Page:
# What does it mean to “convert energy into time”?

In a recent article about creating electron-positron pairs by colliding photons in a laboratory, Andrei Seryi, director of the John Adams Institute at Oxford University, was quoted to said:

It's breathtaking to think that things we thought are not connected, can in fact be converted to each other: matter and energy, particles and light. Would we be able in the future to convert energy into time and vice versa?

Let's ignore for the moment that a physicist is amazed that $\gamma\gamma\rightarrow e^-e^+$ process is possible in a laboratory. But what does he mean by converting energy into time? Is this just a poetic sentence to emphasize his amazement, or is there some deeper meaning behind it?

Only thing that comes up in my mind is that, because our currently best theory of gravity - general relativity - is describing the dynamics of spacetime, "creating time" might mean inducing some change in the metric tensor $g_{\mu\nu}$, so he might be talking about the prospect of converting ordinary Standard Model particles into gravitational waves and vice versa.

However, he might be talking about something else. Am I missing something here?

• sounds to me as science fiction – anna v May 20 '14 at 18:33
• It would be best to ask Mr. Seryi, otherwise we just speculate what he might have had in mind. To me it seems like a rhetorical question that should not be taken literally. He just emphasized that nature can hold a lot of unexpected things (like matter converted into light) and there can be other secrets of physics that today could seem nonsensical. But it does not have to necessarilly be "converting energy into time". That to me seems merely like a figure of speech. But I am only speculating. – mpv May 20 '14 at 19:36
• Quite possibly slips between what the scientist intended to say, what was actually said, what was heard by the journalist, what the journalist thought was said, what the journalist expressed that as, in the article and what the editor thought it should be written as. – Siva Sep 27 '14 at 16:46

You're quoting from a piece of journalism as opposed to a paper, and different standards apply; one should then be prepared to understand what is said with that in mind.

It's breathtaking to think that things we thought are not connected, can in fact be converted to each other: matter and energy, particles and light.

The key word in this statement is breathtaking, he is expressing amazement; in a historical framework, things that were once thought (say in Newton's time) to be entirely separate have been shown to be connected.

Would we be able in the future to convert energy into time and vice versa?

The key word here is future; now he speculates whether in the future, further connections that now seem impossible may be shown to be possible. He isn't offering a theory of how this may come about. It's worth noting though that the connection of time & energy isn't entirely arbitrary, as if I recall correctly it is the time translational symmetry, by Noether's Theorem, that gives the conservation of energy.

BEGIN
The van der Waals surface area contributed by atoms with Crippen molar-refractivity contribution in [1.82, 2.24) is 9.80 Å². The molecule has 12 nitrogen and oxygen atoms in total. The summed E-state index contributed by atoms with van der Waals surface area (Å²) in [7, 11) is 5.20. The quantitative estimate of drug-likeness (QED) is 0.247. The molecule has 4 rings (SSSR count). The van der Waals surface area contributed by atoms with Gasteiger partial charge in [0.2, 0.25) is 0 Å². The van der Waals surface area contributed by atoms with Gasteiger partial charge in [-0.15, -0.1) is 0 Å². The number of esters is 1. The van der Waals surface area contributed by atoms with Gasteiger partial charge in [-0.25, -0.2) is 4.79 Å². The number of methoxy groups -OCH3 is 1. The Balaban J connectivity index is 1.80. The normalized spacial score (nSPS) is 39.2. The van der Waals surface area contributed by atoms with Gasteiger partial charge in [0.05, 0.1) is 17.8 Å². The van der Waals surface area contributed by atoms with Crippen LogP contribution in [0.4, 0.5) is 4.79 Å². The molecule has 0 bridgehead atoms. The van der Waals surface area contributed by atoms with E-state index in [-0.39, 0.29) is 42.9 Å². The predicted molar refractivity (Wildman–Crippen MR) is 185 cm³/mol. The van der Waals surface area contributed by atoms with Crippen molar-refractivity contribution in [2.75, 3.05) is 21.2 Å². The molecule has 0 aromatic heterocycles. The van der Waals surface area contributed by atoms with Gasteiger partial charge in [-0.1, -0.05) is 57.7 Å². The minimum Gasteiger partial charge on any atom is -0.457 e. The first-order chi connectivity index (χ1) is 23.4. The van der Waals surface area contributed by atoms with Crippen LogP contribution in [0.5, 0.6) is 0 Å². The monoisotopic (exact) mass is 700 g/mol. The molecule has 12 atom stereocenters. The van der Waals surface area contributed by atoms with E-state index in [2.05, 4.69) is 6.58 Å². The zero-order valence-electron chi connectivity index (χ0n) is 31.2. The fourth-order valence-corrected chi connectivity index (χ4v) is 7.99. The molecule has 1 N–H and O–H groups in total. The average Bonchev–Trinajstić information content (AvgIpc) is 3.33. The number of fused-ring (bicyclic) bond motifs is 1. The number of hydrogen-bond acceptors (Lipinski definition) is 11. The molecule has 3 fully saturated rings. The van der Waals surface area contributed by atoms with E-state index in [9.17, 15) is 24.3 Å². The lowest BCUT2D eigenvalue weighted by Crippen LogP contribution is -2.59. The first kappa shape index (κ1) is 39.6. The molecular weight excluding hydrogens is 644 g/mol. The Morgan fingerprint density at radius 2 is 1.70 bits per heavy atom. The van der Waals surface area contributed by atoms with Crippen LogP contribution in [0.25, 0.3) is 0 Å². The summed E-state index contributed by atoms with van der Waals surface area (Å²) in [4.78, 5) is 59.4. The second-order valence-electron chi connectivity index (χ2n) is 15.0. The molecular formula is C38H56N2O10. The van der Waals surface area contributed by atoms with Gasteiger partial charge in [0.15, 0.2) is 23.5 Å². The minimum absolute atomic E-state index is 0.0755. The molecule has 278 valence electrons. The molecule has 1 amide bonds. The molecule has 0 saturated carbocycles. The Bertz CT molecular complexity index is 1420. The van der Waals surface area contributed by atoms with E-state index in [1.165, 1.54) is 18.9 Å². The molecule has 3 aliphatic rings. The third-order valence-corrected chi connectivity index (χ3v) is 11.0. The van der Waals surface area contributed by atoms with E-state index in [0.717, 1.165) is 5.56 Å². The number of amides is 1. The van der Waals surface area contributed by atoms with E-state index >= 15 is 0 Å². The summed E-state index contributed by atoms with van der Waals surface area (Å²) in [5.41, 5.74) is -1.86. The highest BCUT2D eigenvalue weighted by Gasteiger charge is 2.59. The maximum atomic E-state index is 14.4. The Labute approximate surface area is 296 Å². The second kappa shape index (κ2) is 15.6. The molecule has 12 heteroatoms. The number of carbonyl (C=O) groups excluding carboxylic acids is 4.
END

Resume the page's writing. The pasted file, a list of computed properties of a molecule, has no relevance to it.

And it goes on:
It's also worth noting that the utopian end-point of this direction of thought is a species of monism.

Let's ignore for the moment that a physicist is amazed that γγ→e−e+

Well, we should be amazed about that it is possible, with regard to the question about time. Indeed,in this interaction process, look-up the standard Feynman diagram for instance, one of the initial photon is actually coming from the future.

The reason we observe "photons" in our detectors today, that is light energy (taken from the field and therefore not conserving the energy in the field) is because the underlying process of interaction between the field and matter is irreversible. Photons are, if you want, Nambu-Goldstone boson for the spontaneous time-reversal symmetry breaking (see 2008 Nobel Prize in Physics).

Maxwell's equations are time-reversal symmetric equations. When it couples to matter through an interaction that breaks this symmetry, energy from the field is localized into an atom for instance. Example: a discrete atomic energy level coupled to a continuum, has a highly irreversible time evolution, e.g spontaneous emission. Whereas, for Rabi oscillations, the exchange between the field and the atom preserves the time symmetry, no energy is localized in the atom (it actually oscillates) as long as coherence is preserved. In more technical term, one can say that energy is extracted from the field when the vacuum state of the field is not conserved by the interaction.

One can say that we observe light energy because the time-reversal symmetry is broken which implies an arrow of time, time evolution or simply as synonym, time. The ability to convert back this localized energy to repair the broken time-symmetry would be interesting..